The Finish

We finished in a time of 35 minutes and 22 seconds which was considerably down on last week, but clearly shows the difficulties of the unknown and the anxieties faced when being blind.

Once again, I am completely indebted to John Baker for getting me home safely. Next week the challenge gets greater as neither of us have run at Bridport.

Near the finish

The people of Upton House parkrun cheered us on right to the end and on behalf of John, can I thank you again all for the fantastic support.

Taking the blindfold off into bright sunlight was surreal. It took a couple of minutes for me to see anything properly. I appreciate that for after 35 minutes of darkness, I was able to then see perfectly again; how lucky I am to be able to do that!

The Dorset Blind Association is a fantastic local charity that has supported blind and visually impaired people for over 100 years. If you can donate to them via this challenge report http://www.davidsguide.blog or directly on our fundraising page here, we would all be extremely grateful.

Poole parkrun – April 30, 2022

The first of ten blindfold challenges, over ten weeks at ten different courses…

The http://www.davidsguide.blog team before the first blindfold challenge at Poole – April 30, 2022

I have been guiding VI runners for three years. My regular partner, David Edwards and I have completed many runs together, from parkruns, to 10k events, The Great South Run and in a team with John Baker to help David achieve his dream of running a marathon.

While John will be my guide for the blindfold challenge, David is keen to support and we have therefore engaged some help from our friends. Julie Burden will be joining us to guide David on many of the challenges ahead. Julie has good experience as a guide and is based like all of us at the Bournemouth parkrun.

Julie Burden doing a fair impression of Usain Bolt at Poole parkrun on April 30, 2022

We are all raising much needed funds for the Dorset Blind Association a local charity to us all and one that sees over 100 years of service to blind and partially sighted folk throughout our region and further afield. You can help the DBA by donating on our fundraising page by clicking here. Thank you for your support.

We gathered in Poole Park on a glorious morning, much to the delight of John Baker (as guides we all fear runs in bad weather). The two of us were pretty nervous and although we had practiced together in Bournemouth, the prospect of running a race with maybe 700 other runners, in addition to casual park users, was really daunting. And of course there was the big question of the lake…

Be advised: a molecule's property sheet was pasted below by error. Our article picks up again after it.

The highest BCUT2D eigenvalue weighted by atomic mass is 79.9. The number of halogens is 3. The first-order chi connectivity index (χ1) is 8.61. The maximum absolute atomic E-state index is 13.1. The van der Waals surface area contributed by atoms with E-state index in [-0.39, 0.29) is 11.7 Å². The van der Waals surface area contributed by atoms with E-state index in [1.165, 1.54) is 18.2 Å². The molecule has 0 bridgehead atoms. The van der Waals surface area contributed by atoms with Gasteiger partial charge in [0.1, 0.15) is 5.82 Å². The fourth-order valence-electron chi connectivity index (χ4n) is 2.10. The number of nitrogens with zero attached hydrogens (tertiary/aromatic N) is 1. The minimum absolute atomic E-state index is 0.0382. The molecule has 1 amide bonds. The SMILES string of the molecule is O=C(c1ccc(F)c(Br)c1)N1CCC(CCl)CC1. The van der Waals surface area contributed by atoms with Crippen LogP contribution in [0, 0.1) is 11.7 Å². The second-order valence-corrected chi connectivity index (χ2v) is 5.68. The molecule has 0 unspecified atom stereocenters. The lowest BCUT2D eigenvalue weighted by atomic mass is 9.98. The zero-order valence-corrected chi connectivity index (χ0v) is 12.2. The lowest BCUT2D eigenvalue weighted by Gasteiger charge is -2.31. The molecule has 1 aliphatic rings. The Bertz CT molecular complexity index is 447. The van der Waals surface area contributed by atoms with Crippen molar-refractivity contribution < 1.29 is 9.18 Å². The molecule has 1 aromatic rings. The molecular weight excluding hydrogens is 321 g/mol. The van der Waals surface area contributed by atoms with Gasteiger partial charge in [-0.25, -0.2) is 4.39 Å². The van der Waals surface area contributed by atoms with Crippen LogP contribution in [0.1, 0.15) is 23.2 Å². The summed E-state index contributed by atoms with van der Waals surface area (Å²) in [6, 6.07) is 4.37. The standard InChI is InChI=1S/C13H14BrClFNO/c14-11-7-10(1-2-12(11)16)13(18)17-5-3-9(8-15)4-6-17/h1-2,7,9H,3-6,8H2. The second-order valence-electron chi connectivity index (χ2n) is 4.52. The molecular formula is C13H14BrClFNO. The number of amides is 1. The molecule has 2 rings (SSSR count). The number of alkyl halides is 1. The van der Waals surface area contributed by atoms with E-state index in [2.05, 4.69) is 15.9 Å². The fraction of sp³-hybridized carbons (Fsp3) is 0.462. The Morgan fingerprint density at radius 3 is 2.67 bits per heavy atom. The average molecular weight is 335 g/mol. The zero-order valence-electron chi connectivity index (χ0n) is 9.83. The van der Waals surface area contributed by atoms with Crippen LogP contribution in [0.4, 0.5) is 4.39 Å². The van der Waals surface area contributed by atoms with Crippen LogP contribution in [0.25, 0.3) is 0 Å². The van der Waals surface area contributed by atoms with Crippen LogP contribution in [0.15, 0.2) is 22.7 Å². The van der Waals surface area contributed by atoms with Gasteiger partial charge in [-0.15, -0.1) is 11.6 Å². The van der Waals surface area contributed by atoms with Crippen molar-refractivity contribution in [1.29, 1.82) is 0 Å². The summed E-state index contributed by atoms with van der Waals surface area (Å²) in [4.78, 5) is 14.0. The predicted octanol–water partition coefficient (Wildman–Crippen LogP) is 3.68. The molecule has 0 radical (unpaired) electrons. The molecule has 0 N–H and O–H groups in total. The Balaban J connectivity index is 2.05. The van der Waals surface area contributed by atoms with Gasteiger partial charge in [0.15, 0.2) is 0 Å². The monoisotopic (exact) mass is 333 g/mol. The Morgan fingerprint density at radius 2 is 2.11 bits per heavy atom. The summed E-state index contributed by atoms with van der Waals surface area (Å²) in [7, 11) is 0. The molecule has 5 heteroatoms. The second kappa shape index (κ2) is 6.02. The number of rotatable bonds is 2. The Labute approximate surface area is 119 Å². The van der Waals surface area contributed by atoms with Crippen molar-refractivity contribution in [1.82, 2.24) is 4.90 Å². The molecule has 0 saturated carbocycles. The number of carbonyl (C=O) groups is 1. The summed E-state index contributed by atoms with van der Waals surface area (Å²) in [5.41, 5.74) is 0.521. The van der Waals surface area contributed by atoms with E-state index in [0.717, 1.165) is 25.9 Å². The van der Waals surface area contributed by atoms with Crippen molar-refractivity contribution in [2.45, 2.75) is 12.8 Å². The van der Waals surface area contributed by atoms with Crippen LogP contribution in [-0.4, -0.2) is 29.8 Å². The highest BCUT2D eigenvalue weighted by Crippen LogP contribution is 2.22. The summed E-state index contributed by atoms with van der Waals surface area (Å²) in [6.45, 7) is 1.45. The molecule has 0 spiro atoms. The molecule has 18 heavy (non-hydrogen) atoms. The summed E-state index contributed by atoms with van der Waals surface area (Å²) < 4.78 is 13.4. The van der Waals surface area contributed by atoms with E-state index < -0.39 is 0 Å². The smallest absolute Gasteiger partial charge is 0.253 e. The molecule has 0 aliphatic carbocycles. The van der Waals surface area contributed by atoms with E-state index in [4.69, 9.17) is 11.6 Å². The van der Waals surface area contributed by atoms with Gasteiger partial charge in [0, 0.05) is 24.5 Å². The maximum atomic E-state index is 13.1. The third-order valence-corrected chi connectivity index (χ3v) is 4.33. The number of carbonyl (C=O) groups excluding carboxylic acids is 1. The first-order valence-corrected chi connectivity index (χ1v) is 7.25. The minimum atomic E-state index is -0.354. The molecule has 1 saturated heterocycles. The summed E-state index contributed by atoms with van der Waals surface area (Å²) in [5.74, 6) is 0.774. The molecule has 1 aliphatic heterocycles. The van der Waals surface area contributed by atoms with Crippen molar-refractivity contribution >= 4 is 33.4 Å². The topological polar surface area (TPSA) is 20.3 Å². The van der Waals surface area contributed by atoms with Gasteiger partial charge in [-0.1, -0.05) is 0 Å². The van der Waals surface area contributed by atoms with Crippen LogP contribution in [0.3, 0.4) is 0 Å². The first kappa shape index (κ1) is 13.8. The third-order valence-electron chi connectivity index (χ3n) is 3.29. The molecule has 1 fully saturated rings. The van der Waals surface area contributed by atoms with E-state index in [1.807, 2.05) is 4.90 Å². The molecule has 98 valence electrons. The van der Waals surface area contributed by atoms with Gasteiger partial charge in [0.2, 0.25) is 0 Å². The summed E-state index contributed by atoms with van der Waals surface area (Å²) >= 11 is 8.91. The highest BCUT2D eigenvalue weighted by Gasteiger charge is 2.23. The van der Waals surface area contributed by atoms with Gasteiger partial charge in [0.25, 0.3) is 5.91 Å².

I had scheduled the Poole event to be the first in the blindfold challenge as (1) it is my home town and (2) this would be my 50th parkrun.

Ready as we ever were, I blindfolded up at 08.50 and jogged around the start line with John to acclimatise; then at 09.00 we were off. The first thing I noticed was that the noise generated by the 642 runners was astonishingly loud, something not noticed when running fully sighted. I had to ask John to speak up as he gave me his instructions.

Time and experience, when guiding David, has allowed our partnership to mature by us being able to construct methods and tactics for running safely together. A lexicon of words and phrases delivering critical instructions on such things as course geography and terrain, obstacles, shadows, bright sunlight (more later), pacing and finding the right moment to offer words of encouragement. John is adapting the same principals and procedures – this is wonderfully reassuring for me.

The darkness is terrifying and the hullabaloo of a race going on front, back and to the sides is most disconcerting. Even though I have run at Poole twenty plus times, I soon became disoriented. I now know how important it is for a VI guide to not only keep one safe in human traffic, switches in route and over rough terrain, but also to find the right moment to point out landmarks and milestones the further we get into a race.

The lake at Poole is large and we run close to it for about 1.5k. There are narrow sections and John was concentrating so hard to ensure that neither of us got wet. Less wide sections of a course present not only issues of us both fitting, side by side, into said section, but also appreciating the courtesy one wants to offer to other users. Many runners are in their own world, wearing headphones, concentrating on getting a personal best time. Some run with dogs and others with baby-on-board pushchairs. These guys sometimes, despite us being clothed in all the correct PPE, do not appreciate you are blind and running with a guide.

Running with others, dogs and pushchairs can be pretty tough

Experiences – Running in sunlight and the shadows

In this blog I want to be able to communicate some of the more unusual experiences running as a blind man.

There have been occasions when running with David when he has been spooked by what he assumes is a runner close in front or to the side, or an obstacle such as a lamppost looming, when actually we have a clear path ahead. He complains of the shadows being there, this is an occurrence difficult to compute as a sighted person.

At Poole I experienced this phenomenon myself when blacked-out and running around the lake. I had to keep asking John if it was safe as I could see shadowy objects in front of me and it was incredibly scary. I am guessing this is the bright sunlight playing tricks as it bounces off the water? Or is it simply my brain working overtime and a little confused, either way it is not a nice experience. John’s reassuring words were of great comfort, but despite those reassurances that the path was clear, it still felt very uncomfortable indeed.